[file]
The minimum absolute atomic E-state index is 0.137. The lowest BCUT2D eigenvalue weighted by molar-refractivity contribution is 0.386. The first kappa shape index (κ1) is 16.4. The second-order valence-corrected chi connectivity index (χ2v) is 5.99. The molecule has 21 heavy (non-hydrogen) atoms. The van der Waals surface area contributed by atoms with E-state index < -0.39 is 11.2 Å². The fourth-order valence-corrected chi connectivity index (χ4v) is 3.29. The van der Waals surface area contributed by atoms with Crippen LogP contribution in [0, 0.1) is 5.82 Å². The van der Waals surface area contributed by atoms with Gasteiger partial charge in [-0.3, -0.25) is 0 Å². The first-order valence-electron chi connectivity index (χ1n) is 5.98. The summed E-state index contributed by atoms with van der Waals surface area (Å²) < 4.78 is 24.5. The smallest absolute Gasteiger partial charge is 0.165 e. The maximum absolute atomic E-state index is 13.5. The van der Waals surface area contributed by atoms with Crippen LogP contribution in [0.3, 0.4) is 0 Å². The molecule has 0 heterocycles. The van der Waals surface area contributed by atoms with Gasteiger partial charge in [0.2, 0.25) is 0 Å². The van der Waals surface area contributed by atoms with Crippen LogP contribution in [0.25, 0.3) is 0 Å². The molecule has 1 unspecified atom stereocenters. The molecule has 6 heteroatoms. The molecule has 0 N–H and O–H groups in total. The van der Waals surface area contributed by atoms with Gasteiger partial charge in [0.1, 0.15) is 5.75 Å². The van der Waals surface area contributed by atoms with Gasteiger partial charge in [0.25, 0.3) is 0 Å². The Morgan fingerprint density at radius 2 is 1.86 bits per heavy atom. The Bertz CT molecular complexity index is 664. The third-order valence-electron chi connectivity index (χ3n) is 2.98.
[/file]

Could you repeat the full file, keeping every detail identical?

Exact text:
The minimum absolute atomic E-state index is 0.137. The lowest BCUT2D eigenvalue weighted by molar-refractivity contribution is 0.386. The first kappa shape index (κ1) is 16.4. The second-order valence-corrected chi connectivity index (χ2v) is 5.99. The molecule has 21 heavy (non-hydrogen) atoms. The van der Waals surface area contributed by atoms with E-state index < -0.39 is 11.2 Å². The fourth-order valence-corrected chi connectivity index (χ4v) is 3.29. The van der Waals surface area contributed by atoms with Crippen LogP contribution in [0, 0.1) is 5.82 Å². The van der Waals surface area contributed by atoms with Gasteiger partial charge in [-0.3, -0.25) is 0 Å². The first-order valence-electron chi connectivity index (χ1n) is 5.98. The summed E-state index contributed by atoms with van der Waals surface area (Å²) < 4.78 is 24.5. The smallest absolute Gasteiger partial charge is 0.165 e. The maximum absolute atomic E-state index is 13.5. The van der Waals surface area contributed by atoms with Crippen LogP contribution in [0.3, 0.4) is 0 Å². The molecule has 0 heterocycles. The van der Waals surface area contributed by atoms with Gasteiger partial charge in [0.2, 0.25) is 0 Å². The van der Waals surface area contributed by atoms with Crippen LogP contribution in [0.25, 0.3) is 0 Å². The molecule has 1 unspecified atom stereocenters. The molecule has 6 heteroatoms. The molecule has 0 N–H and O–H groups in total. The van der Waals surface area contributed by atoms with Gasteiger partial charge in [0.1, 0.15) is 5.75 Å². The van der Waals surface area contributed by atoms with Gasteiger partial charge in [0.25, 0.3) is 0 Å². The Morgan fingerprint density at radius 2 is 1.86 bits per heavy atom. The Bertz CT molecular complexity index is 664. The third-order valence-electron chi connectivity index (χ3n) is 2.98.